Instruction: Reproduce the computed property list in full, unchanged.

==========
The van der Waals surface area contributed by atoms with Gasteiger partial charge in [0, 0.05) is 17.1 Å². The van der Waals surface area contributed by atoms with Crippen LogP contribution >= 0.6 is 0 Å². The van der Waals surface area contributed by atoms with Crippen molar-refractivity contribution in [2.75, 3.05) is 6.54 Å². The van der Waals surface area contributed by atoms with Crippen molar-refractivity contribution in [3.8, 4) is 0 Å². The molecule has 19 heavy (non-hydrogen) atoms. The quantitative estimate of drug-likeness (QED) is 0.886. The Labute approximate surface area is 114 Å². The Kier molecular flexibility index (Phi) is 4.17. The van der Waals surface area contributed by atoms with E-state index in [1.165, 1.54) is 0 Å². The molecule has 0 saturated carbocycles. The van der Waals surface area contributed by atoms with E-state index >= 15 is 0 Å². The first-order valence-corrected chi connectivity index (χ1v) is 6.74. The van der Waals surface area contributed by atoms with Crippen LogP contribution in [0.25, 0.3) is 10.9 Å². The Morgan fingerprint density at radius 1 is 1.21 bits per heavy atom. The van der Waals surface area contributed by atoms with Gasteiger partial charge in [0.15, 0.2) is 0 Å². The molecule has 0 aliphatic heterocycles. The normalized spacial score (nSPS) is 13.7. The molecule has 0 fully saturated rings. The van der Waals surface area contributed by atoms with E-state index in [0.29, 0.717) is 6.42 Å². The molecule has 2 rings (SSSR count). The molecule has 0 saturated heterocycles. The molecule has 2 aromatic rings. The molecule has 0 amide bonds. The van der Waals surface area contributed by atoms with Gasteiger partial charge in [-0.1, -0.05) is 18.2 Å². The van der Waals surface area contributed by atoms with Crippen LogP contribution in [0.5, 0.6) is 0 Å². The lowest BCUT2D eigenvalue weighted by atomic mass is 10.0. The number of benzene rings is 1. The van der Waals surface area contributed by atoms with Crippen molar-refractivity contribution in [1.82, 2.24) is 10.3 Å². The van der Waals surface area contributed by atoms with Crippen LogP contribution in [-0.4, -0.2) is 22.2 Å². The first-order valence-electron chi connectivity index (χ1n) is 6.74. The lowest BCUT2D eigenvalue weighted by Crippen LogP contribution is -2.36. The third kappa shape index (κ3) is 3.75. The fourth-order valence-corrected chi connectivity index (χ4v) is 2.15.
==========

The van der Waals surface area contributed by atoms with Gasteiger partial charge in [0, 0.05) is 17.1 Å². The van der Waals surface area contributed by atoms with Crippen LogP contribution >= 0.6 is 0 Å². The van der Waals surface area contributed by atoms with Crippen molar-refractivity contribution in [2.75, 3.05) is 6.54 Å². The van der Waals surface area contributed by atoms with Crippen molar-refractivity contribution in [3.8, 4) is 0 Å². The molecule has 19 heavy (non-hydrogen) atoms. The quantitative estimate of drug-likeness (QED) is 0.886. The Labute approximate surface area is 114 Å². The Kier molecular flexibility index (Phi) is 4.17. The van der Waals surface area contributed by atoms with E-state index in [1.165, 1.54) is 0 Å². The molecule has 0 saturated carbocycles. The van der Waals surface area contributed by atoms with E-state index >= 15 is 0 Å². The first-order valence-corrected chi connectivity index (χ1v) is 6.74. The van der Waals surface area contributed by atoms with Crippen LogP contribution in [0.25, 0.3) is 10.9 Å². The Morgan fingerprint density at radius 1 is 1.21 bits per heavy atom. The van der Waals surface area contributed by atoms with Gasteiger partial charge in [0.15, 0.2) is 0 Å². The molecule has 0 aliphatic heterocycles. The normalized spacial score (nSPS) is 13.7. The molecule has 0 fully saturated rings. The van der Waals surface area contributed by atoms with E-state index in [0.29, 0.717) is 6.42 Å². The molecule has 2 rings (SSSR count). The molecule has 0 saturated heterocycles. The molecule has 2 aromatic rings. The molecule has 0 amide bonds. The van der Waals surface area contributed by atoms with Gasteiger partial charge in [-0.1, -0.05) is 18.2 Å². The van der Waals surface area contributed by atoms with Crippen LogP contribution in [0.5, 0.6) is 0 Å². The lowest BCUT2D eigenvalue weighted by atomic mass is 10.0. The number of benzene rings is 1. The van der Waals surface area contributed by atoms with Crippen molar-refractivity contribution in [1.82, 2.24) is 10.3 Å². The van der Waals surface area contributed by atoms with Crippen LogP contribution in [-0.4, -0.2) is 22.2 Å². The first-order valence-electron chi connectivity index (χ1n) is 6.74. The lowest BCUT2D eigenvalue weighted by Crippen LogP contribution is -2.36. The third kappa shape index (κ3) is 3.75. The fourth-order valence-corrected chi connectivity index (χ4v) is 2.15.